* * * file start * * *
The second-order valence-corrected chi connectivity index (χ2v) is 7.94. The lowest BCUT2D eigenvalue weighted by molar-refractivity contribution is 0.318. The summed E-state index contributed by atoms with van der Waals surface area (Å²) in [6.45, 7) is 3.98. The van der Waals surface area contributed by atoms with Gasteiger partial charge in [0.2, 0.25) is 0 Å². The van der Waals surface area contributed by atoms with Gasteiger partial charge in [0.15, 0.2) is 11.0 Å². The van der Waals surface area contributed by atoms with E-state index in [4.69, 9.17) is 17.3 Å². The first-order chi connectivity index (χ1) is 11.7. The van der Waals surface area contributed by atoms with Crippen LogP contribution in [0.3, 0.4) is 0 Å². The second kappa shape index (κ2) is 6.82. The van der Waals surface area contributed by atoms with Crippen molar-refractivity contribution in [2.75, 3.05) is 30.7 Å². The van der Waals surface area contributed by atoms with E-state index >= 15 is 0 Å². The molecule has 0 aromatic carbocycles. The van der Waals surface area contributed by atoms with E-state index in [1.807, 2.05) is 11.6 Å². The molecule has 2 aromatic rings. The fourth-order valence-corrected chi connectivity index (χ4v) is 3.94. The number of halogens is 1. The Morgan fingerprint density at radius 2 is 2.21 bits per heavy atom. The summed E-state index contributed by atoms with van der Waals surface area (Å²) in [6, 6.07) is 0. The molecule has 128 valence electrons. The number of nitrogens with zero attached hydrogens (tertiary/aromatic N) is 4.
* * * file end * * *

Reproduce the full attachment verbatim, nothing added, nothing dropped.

The second-order valence-corrected chi connectivity index (χ2v) is 7.94. The lowest BCUT2D eigenvalue weighted by molar-refractivity contribution is 0.318. The summed E-state index contributed by atoms with van der Waals surface area (Å²) in [6.45, 7) is 3.98. The van der Waals surface area contributed by atoms with Gasteiger partial charge in [0.2, 0.25) is 0 Å². The van der Waals surface area contributed by atoms with Gasteiger partial charge in [0.15, 0.2) is 11.0 Å². The van der Waals surface area contributed by atoms with E-state index in [4.69, 9.17) is 17.3 Å². The first-order chi connectivity index (χ1) is 11.7. The van der Waals surface area contributed by atoms with Crippen LogP contribution in [0.3, 0.4) is 0 Å². The second kappa shape index (κ2) is 6.82. The van der Waals surface area contributed by atoms with Crippen molar-refractivity contribution in [2.75, 3.05) is 30.7 Å². The van der Waals surface area contributed by atoms with E-state index >= 15 is 0 Å². The molecule has 0 aromatic carbocycles. The van der Waals surface area contributed by atoms with E-state index in [1.807, 2.05) is 11.6 Å². The molecule has 2 aromatic rings. The fourth-order valence-corrected chi connectivity index (χ4v) is 3.94. The number of halogens is 1. The Morgan fingerprint density at radius 2 is 2.21 bits per heavy atom. The summed E-state index contributed by atoms with van der Waals surface area (Å²) in [6, 6.07) is 0. The molecule has 128 valence electrons. The number of nitrogens with zero attached hydrogens (tertiary/aromatic N) is 4.